Hi. Right now I have a relay with my arduino so I can turn on and off my lamp but I'm wondering if there is any option to control brightness of that lamp? How can I do it?
Turn it off & on really fast, the ratio of on to off determines brightness. Can't use mechanica relay, the clattering will drive you nuts & wear it out. Look at a solid state relay instead.
An incandescent light dimmer works by "chopping" the AC waveform. There is an explanation [u]here[/u].
The concept is similar to how PWM dimming works on an LED, except the chopped waveform has to be synchronized with the AC line frequency, and an incandescent bulb actually glows dimly, whereas an LED turns on & off rapidly, fooling the eye.
A TRIAC can conduct in either direction, so they work with AC. Once a TRIAC is triggered, it says on until current drops to zero. With AC power, that's at a zero-crossing. So if you send a trigger pulse half-way through the AC cycle half-cycle (90 degrees or 270 degrees into a cosine wave), current will flow for the remainder of the half-cycle, and you are at "half brightness".
That means you need to detect the AC zero-crossing.* The brightness depends on how long you wait before firing the TRIAC. If you trigger the TRIAC at the zero-crossing you get full brightness. If you trigger the TRIAC just before the end of the half-cycle (just before the next zero-crossing) it will be very dim.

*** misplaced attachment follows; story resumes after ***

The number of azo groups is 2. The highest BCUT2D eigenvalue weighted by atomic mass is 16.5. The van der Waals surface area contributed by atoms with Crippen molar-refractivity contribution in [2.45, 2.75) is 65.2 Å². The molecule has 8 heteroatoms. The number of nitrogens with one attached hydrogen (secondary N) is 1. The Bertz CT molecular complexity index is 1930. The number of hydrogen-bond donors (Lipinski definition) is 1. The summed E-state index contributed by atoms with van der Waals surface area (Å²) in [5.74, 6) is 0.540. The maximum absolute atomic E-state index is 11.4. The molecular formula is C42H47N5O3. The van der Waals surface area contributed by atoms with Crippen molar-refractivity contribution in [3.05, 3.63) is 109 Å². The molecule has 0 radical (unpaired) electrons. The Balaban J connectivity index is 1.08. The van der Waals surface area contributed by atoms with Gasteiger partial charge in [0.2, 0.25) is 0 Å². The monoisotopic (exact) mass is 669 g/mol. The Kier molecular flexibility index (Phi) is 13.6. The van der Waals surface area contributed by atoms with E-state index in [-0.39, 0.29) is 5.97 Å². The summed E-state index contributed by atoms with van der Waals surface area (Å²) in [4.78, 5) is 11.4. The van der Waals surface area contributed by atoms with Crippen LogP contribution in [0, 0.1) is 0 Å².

You need to isolate the low-voltage Arduino (and yourself) from the AC on the output side, and on the input where you detect the zero-crossing and on the TRIAC output.
You can use a solid state relay, or you can build your own solid state relay from a special [u]opto-isolator[/u] that's made for a TRAIC. (In either case, don't use a zero-crossing solid state relay or a zero-crossing opto-isolator, because these will not turn-on in mid-cycle.)
The zero-crossing detector can use an opto-isolator, or a transformer for isolation. (An opto-isolator will generally require a large (maybe 2-Watt) resistor when driven from 120 or 220VAC.) When I built a microcontroller-dimmer (with a different microcontroller) I tapped-into the secondary of the power supply transformer to get the isolated zero-crossing signal.
- It's actually easier to find a constant point near the zero crossing (or somewhere else along the waveform), and since you know the line-frequency, you know when the next zero-crossing is coming.
It's easier if you just find one point (such as just after the positive-going zero-crossing) to calculate the next two zero crossings. That way, you don't have to deal with reading negative voltages.
- It’s actually easier to find a constant point near the zero crossing (or somewhere else along the waveform), and since you know the line-frequency, you know when the next zero-crossing is coming.
Which means you could use a capacitor instead of a resistor in series with the opto-coupler, and not need that 2 Watt resistor.